As technology continues to advance, the rise of cyber warfare in political and military agendas is quickly altering our perspective of traditional battlegrounds. While cyber operations are not new, with the first combat unit formed by the Air Force in 1995, foreign assaults on classified intelligence networks and intellectual property continue to escalate in frequency and intensity, threatening the possibility of a full-scale cyber war.
This is particularly worrying because the rules of engagement in the cyber domain are still poorly defined. Traditional forms of war have established international laws, such as the Geneva Convention, to protect those caught in the crossfire. However, with cyberconflicts, it is challenging and at times nearly impossible to attribute the attack to certain users or states due to complex cyberweapons and the vast, global realm of the Internet. Despite efforts to regulate cyberspace conflicts, such as the Digital Geneva Convention Initiative, the Tallinn Manual by NATO, and the UN Governmental Group of Experts’ confirmation that existing international law applies to cyberspace, there has been little work to actually implement regulatory and protectionary measures.
Russia and China have emerged as notable international players who employ cyber attacks as part of their hybrid warfare strategies. Hybrid warfare is a combination of conventional and unconventional tools of power, such as foreign electoral intervention, to exploit the vulnerabilities of a target in a way that traditional warfare cannot. The elusive nature of such warfare has become a key asset of many nations’ military strategies, notably Russia’s and China’s. While the concept of hybrid warfare is not new, it has gained considerable attention in the contemporary era due to modern military advancements in technology and warfare strategies. Hybrid warfare employs kinetic and non-kinetic operations to inflict damage, with the intention of exploiting political, military, economic, social, information, and infrastructure (PMESII) vulnerabilities of the targeted state. By rendering those realms insufficient to properly support society, the social contract between state and its people is eroded in a way that tears away at the state’s legitimacy and public trust. Hybrid attacks are characterized by ambiguity and elusiveness, as war becomes difficult to operationalize and attribute to. Obscurity is a deliberate tactic that makes it difficult to detect upcoming attacks or identify actors, thus generating challenges for developing policy and strategic responses. In the contemporary era, hybrid warfare is accelerated through advancements in technology. Tactics such as disinformation greatly reduce kinetic costs and risks associated with traditional war but invoke lasting damages that tackle a state’s foundational structures and public trust. In addition, hybrid warfare may even enhance kinetic capabilities as actors can displace accountability of kinetic actions by leveraging disinformation, allowing them to increase the scale and intensity of such attacks.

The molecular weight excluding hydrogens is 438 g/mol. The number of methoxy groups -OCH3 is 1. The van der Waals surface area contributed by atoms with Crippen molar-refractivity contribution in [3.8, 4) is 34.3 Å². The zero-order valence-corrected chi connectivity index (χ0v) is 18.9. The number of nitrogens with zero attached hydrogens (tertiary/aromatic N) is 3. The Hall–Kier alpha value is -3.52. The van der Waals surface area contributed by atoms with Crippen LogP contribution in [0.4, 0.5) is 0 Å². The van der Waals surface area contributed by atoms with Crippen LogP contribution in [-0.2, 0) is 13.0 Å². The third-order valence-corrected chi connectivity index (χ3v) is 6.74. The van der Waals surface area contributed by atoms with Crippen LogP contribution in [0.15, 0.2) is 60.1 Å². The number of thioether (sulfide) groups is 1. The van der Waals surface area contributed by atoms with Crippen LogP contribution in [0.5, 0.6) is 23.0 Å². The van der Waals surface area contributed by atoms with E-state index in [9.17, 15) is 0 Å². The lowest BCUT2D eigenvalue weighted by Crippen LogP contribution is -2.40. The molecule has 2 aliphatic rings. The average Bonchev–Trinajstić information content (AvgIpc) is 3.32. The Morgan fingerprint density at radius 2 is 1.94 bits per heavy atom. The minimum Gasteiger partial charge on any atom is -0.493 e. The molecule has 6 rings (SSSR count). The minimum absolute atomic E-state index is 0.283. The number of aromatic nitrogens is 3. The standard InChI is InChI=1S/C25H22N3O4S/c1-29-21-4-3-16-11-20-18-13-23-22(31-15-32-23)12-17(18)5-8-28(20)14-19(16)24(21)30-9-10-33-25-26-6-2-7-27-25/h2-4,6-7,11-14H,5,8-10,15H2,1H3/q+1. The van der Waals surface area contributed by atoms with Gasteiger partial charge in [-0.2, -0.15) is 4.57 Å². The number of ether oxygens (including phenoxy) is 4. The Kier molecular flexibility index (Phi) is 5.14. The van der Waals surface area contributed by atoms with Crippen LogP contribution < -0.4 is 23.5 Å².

As hybrid warfare becomes a key to military operations, inter-state conflicts without physical combat are on the horizon, as seen by the rise in cyberspace operations. While there has yet to be an integrated offensive military invasion where cyberspace operations play the foremost central role, Russia and China may soon make that a reality with their significant developments and investments in weaponized technology.